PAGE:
The short version of the logic is this, “…he [God] created them , male and female he created them.” (Genesis 1:27) Yes, the Bible says this. The question is why?

It is important to read this partial verse in context. So go ahead and read Genesis one.  At the very least read verse 27 in its entirety.

“So God created humankind in his image, in the image of God he created them, male and female he created them.”

The emphasis isn’t on maleness and femaleness as much as it is on being created by God, in God’s image.   Stating “male and female” is to emphasize that everyone is created in God’s image. In other words, not just men.

This is an important point. In the ancient world, kings/pharaohs/rulers were understood to be standing for god. They ruled on god’s behalf, with god’s support. Rulers were image bearers. (read more about that here).

After verse 27, humans are given stewardship over the earth. Humans, not only men.  This is not a text about God creating only two genders. This is a text that takes on the ancient norms of  male domination.

Genesis 1-3 are not about how the world came to be. They are not about the physical, material creation. That is not what the text is concerned about. As modern people, shaped by the times we live in, we may be concerned about how the world was physically created. But the authors and original audience of the text isn’t. Science as we think about it didn’t exist in the ancient world.  Genesis 1-3 are concerned about who God is. And who humanity is. And what our relationship to each other is.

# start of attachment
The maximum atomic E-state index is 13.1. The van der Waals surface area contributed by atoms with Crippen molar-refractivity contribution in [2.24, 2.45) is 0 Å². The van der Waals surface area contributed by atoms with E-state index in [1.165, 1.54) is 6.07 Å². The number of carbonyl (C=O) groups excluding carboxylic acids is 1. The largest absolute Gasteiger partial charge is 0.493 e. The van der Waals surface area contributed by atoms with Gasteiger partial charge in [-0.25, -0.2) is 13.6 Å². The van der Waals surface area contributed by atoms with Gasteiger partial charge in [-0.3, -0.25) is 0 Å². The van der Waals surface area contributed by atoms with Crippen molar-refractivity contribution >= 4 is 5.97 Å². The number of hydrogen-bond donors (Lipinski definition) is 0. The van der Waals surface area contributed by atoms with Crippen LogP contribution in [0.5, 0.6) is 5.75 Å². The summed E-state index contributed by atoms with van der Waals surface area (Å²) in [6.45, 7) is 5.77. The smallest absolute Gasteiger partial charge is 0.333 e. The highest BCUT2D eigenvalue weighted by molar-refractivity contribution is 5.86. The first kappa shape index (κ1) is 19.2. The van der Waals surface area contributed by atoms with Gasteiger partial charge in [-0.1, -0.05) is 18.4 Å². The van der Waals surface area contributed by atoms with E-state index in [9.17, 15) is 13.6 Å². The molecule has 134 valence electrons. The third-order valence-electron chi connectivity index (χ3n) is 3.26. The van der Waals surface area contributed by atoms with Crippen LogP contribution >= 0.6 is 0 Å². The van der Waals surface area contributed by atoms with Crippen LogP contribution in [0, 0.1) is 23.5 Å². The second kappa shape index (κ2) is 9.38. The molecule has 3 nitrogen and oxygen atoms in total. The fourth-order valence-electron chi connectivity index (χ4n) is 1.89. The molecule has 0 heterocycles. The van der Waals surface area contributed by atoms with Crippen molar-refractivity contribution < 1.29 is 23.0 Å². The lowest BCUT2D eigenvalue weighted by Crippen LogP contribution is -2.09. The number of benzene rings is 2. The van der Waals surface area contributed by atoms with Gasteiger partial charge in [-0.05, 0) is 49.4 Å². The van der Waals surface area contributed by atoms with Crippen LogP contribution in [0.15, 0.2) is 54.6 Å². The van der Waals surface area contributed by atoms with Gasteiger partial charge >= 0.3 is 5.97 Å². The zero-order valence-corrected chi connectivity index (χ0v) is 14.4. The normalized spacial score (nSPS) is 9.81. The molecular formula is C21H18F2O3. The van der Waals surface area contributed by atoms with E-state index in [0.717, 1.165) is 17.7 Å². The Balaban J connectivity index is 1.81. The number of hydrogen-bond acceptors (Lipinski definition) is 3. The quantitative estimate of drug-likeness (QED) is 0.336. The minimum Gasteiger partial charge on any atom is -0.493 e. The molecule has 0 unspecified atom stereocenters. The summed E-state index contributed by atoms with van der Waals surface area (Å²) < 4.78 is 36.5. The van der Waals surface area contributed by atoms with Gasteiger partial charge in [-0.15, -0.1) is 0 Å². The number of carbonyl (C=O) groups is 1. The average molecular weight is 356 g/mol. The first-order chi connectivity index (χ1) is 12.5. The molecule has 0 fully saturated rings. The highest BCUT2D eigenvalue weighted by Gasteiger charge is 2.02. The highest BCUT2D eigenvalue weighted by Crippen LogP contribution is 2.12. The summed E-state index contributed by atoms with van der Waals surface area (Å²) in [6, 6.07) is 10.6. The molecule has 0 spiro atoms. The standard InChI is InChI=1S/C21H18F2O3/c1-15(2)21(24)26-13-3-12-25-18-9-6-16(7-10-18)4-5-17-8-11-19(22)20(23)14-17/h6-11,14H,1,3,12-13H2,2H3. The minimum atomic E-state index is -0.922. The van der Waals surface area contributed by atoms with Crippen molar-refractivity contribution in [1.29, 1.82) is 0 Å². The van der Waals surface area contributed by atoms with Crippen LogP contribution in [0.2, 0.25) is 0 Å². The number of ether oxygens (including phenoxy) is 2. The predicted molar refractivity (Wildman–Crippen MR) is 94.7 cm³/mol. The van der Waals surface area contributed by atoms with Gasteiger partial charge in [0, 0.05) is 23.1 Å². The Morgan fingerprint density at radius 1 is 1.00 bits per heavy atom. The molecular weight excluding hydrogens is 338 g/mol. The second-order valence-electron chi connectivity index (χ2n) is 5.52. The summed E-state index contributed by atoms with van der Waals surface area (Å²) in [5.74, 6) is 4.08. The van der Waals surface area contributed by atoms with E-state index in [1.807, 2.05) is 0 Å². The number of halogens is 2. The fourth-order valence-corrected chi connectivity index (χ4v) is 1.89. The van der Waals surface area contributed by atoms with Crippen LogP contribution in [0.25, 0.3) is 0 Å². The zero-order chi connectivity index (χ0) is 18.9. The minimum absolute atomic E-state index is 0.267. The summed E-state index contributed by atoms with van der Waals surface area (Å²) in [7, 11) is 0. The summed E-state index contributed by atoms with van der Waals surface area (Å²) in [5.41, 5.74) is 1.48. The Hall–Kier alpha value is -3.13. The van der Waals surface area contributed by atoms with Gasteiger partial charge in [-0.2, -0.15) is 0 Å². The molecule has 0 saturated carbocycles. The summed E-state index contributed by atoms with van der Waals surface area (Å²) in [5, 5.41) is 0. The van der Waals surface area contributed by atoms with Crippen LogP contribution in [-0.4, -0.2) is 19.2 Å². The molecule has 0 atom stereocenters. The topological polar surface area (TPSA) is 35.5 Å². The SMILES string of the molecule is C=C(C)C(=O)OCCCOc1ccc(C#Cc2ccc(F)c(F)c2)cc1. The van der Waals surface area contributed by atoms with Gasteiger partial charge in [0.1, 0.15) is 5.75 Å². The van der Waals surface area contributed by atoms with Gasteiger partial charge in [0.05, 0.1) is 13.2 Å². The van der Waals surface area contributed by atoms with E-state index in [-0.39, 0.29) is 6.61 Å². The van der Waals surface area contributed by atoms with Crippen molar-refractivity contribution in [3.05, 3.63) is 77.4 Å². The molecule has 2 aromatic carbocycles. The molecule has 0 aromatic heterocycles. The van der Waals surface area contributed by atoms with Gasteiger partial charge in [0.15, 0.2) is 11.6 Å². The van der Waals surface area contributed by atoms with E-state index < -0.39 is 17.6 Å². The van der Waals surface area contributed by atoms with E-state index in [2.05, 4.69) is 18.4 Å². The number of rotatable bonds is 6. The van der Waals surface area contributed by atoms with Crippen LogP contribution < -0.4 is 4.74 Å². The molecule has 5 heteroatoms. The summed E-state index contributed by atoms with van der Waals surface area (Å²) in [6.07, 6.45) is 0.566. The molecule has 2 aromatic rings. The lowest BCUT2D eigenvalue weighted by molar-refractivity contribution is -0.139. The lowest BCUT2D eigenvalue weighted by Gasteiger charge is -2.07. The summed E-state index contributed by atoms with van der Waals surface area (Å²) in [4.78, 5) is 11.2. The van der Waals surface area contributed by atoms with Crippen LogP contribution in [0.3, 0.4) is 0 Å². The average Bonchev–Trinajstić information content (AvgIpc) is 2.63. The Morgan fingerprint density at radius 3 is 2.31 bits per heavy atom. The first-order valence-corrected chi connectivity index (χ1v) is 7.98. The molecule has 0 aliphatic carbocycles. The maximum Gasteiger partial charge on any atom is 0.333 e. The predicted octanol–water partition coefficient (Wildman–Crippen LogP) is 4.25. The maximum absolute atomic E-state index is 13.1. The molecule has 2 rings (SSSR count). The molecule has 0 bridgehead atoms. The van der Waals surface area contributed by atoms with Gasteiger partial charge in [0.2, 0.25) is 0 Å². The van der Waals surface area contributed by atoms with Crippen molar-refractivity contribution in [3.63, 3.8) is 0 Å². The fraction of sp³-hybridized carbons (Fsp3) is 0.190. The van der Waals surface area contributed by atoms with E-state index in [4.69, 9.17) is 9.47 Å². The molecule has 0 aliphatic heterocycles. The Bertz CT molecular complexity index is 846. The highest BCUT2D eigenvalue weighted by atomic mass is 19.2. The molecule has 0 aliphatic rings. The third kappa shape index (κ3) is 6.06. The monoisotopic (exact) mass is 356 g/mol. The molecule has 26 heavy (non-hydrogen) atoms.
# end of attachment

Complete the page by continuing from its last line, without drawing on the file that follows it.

Israel lived as a very odd people in the ancient world.  They were monotheists in a world of polytheists. They had no kings (for a very long time) in a world filled with kings. The Genesis stories urged Israel to understand ( and act accordingly) that all people are all equal before God.

In the ancient world, to generalize, the gods created the world for themselves. They created people as slaves for themselves. The sacrifices in the temples were to feed the gods so the gods didn’t have to be bothered getting their own food.

Genesis presents a very different view of who God is and why God creates. Genesis wasn’t written to argue for a cisgender heterosexual humanity. That is a modern worry layered onto the text. The text is about the relationship between God and all of humanity. A relationship build on valuing all humans.

This use of “male and female” is similar to Paul’s use of “body, mind, and soul” language. Paul isn’t trying to argue that people are made up of distinct parts- a soul, a body, a mind. Paul is saying all of us, every part of us belongs to God. “Male and Female” is language not to divide us into gendered persons. “Male and female” is inclusive language. All of us – not just some of us (meaning male) are created in God’s image. Defining gender expression and identity was not the point of Genesis 1. These verses in Genesis 1 are about the value of every human- and I believe that includes our transgender siblings.